Concepts of community and friendship are often discussed in the discourse surrounding  the works of Yamado Naoko, director of the K-On! and Tamako Market franchises. However, something that I have noticed in Naoko’s works is that these series tend to go much  deeper with these themes. The series’ are loaded with expressions of Mutual Aid and Kinship. Mutual Aid is best defined by the late 19th century philosopher Peter Kropotkin. In an essay by Moya K. Mason, she wrote: that he (Kroptkin) “maintains that cooperation within a species has been an historical factor in the development of social institutions, and in fact, that the avoidance of competition greatly increases the chances of survival and raises the quality of life. He contended that mutual aid is a factor that is both biological and voluntary in nature, and is an enabler of progressive evolution. Kropotkin also believed that we have a predisposition to help one another, and we do so without governmental coercion.” Kin can simply be defined by its dictionary definition: of the same kind or nature; having affinity. However, going even deeper into the topic, the political philosophers bergman and Montgomery write that “(w)ithin the Spinozan current, friendship is being revalued: not as a bond between individuals, but as an ethical relation that remakes us, together, in an ongoing process of becoming-otherwise.” These concepts of a stronger form of connection between individuals and communities is something that I see expressed beautifully throughout both the K-On! and Tamako Market franchises. Therefore I will proceed to unpack specific scenes from both series in order to present how mutual aid and kin become applicable.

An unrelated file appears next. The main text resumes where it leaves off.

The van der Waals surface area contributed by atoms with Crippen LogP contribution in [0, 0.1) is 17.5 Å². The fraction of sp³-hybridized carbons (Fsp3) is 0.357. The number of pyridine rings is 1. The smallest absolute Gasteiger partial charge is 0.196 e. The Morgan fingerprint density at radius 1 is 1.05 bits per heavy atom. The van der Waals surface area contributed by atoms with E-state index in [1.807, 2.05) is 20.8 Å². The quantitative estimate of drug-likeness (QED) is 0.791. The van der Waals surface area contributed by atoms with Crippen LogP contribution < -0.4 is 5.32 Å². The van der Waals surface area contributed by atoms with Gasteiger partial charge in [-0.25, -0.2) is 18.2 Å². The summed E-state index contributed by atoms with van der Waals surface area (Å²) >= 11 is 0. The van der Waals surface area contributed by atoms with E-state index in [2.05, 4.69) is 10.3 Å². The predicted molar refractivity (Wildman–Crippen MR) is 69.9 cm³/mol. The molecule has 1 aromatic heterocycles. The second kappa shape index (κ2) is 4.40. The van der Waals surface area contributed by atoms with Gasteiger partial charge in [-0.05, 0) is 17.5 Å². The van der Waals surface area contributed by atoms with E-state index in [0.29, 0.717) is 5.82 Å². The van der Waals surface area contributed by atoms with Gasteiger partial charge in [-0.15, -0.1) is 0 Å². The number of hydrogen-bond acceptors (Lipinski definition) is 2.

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  1.  Tamako Market/Love Story